A New Scale of Warfare
January 13, 2009 – There are many popular FPS games around today that have made their mark among gamers-all for different reasons. Zipper Interactive wants to accomplish the same goal with its upcoming PS3 exclusive MAG, a game that supports 256-player online battles and brings a whole new scale to the FPS genre.
Just last week, from January 4 to January 10, gamers were invited to participate in MAG’s open beta phase of development. The open beta featured all three playable factions (Raven, Valor, and SVER), the full class/weapon unlock system, clan support, and two of the three game modes.
The first game mode players will play through is called Sabotage, an objective-based match that requires one faction to defend two separate objectives on the map, while the other must attack them. If the attackers can take and hold both objectives at the same time, the third and final objective is unlocked. Sabotage supports the smallest number of players compared to the others at 64, which is hardly a “small” number when compared to other console FPS games.
Once a player achieved level 10 in the beta, they were able to participate in Domination, the game mode featuring two, 128-player teams fighting over many objectives at once. Domination, unlike Sabotage, also features vehicles and leader abilities, such as air strikes. Considering the scale of this game mode, overall performance was adequate, although there were moments when my frame rate would drop enough to be noticeable. However, it is important to note that the frame rate was never consistently low enough to make MAG unplayable or even frustrating.
Not everything was available to play during the open beta, such as the Acquisition game mode, which features 128-player battles between two factions. Despite that this game mode wasn’t playable; there are some basics that are known. For example, this mode requires the attacking faction to assault the enemy’s base, acquire two vehicle targets, and get them back to the evacuation point within a time limit. While Acquisition isn’t exactly a novel idea, much in the same way Sabotage and Domination, it does provide a unique and large scale, a twist that may surprise gamers.
MAG is identified as being a “classless,” game, meaning players don’t pick specific roles such as medic, engineer, etc. Instead, the game features a progression system based on skill points, which players obtain by leveling up. During the games, players earn experience points for helping the faction complete its objective, whether that means simply killing enemy players, healing and resuscitating downed brothers in arms, or repairing bunkers is entirely up to the player.
Each time a player levels, one skill point is awarded, which you can spend on whatever you like. The progression system, while remaining classless, is broken into linear categories, such as assault, marksman, support, athleticism, etc. The categories provide some focus to how players advance. For example, the marksman category contains mostly upgrades, attachments, and weapons associated with sniping, but players aren’t restricted by category either, thus the “classless” system. Perhaps you want to upgrade your sniper rifle, but also want to outfit your character with a repair tool. The way the system is setup allows players to create their own “classes,” based on their own gamestyle and preferences, without being restricted to only the nuances of a particular role.
The progression system is also split into tiers. Each tier is unlocked by spending enough points in the preceding tier, so a player’s level has little to do with which tiers are available. Nevertheless, it is possible for a player to advance to the next tier while skipping some of the upgrades in the previous tier, allowing you to decide whether you really want to spend skill points to something or not. And, while players may unlock a variety of items and skills, they are limited in what they can use at any given time by defining loadouts.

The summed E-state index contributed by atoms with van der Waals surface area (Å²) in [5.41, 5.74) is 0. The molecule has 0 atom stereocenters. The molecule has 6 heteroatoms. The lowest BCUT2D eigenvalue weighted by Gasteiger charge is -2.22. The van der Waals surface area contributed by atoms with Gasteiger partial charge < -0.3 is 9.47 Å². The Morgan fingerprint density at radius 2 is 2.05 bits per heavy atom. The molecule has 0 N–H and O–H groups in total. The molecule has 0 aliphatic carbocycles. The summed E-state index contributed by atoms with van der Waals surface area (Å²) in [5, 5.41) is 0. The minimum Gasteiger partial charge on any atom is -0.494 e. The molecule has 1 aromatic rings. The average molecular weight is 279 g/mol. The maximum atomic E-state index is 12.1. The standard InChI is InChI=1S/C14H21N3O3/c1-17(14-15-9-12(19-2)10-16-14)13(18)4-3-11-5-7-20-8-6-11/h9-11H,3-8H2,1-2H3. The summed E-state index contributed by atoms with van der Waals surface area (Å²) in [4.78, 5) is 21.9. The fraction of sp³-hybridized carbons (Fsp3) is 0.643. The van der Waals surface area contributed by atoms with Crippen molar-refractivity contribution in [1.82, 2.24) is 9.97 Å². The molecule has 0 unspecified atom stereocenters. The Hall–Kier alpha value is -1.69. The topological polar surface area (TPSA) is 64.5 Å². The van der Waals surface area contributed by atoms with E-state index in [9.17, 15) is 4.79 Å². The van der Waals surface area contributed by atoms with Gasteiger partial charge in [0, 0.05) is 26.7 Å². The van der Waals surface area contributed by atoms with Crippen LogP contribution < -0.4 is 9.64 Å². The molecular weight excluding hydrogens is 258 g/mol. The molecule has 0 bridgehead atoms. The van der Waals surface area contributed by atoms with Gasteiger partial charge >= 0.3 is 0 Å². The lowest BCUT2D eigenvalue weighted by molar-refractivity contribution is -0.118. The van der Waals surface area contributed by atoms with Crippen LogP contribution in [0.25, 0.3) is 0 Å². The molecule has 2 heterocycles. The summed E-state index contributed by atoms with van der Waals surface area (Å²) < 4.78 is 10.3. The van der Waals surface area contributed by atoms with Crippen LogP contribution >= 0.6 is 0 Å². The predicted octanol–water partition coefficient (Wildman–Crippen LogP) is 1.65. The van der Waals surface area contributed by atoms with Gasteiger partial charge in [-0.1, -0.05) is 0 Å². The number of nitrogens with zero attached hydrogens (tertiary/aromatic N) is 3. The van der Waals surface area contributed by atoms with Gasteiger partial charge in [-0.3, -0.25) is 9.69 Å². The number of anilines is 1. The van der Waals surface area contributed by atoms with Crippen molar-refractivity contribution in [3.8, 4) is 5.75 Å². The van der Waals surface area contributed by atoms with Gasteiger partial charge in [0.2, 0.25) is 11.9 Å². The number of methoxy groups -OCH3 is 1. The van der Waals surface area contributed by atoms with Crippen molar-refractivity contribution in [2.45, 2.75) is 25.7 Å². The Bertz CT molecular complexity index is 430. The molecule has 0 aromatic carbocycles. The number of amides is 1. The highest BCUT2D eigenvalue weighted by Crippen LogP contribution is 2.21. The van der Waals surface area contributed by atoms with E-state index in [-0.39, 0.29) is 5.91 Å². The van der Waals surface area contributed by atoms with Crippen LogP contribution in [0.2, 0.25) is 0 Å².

Players are allowed to have three separate loadouts, versions of their character based on what they have equipped and how they look. Zipper also created a weight system in MAG, which means every weapon, item, attachment, and armor type weighs something, and the player is bound by how much they can carry. Basically, even if a player unlocks a medical kit, a fully attached assault rifle, a rocket launcher, advanced grenades, and a repair kit, it would be impossible to carry all of it at once, so you have to create your loadout accordingly.
Aside from large-scale gameplay, MAG also brings forced team play. Unlike other FPS games that simply give the player the option to join squads within their team such as Battlefield 2142, MAG places players within squads automatically, with no option of leaving. While this may seem restrictive, success is dependent on communication and organization, especially when there are at least 64 players involved. Once in a squad, players are able to communicate via VOIP with only those within their squad. However, squad leaders are able to communicate with other squad leaders by switching channels. One downside to the current squad system is the inability to switch squads midgame, a problem that can impact a player’s experience, especially when there are multiple squads that have less than half the max complement.
After a week’s worth of gameplay and server testing, MAG seems ready to make a name for itself later this month. Aside from some balance issues, bugs, occasional lag, the core gameplay design is solid. As long as Zipper can continue to improve the game before and after its release, MAG may very well end up being one of the best online shooters available, even if it never achieves the same level of popular success as games like Modern Warfare 2. MAG is set to release on January 26.
Funny Title with HUGE Potential
May 20, 2009 – War is the most brutal aspect of life that has been recreated in video games. Whether it is futuristic, an alternate timeline, or hitting a little closer to real life, the shooter genre thrives on combat and recreating the chaotic essence of war in online battles. However, there is one thing that is absent from all of them: chaos.
In most games of the genre, this chaotic element is reduced to nothing more than an annoying player that decides to turn on his own people. It has all become formulaic; until now. Zipper Interactive has taken a huge task of recreating real life elements of war. The most prominent example of this will be the 256 player capability, but in this market of comfortable shooters, is there room for a title that explodes the limit of players? Will it suck you into the throws of war?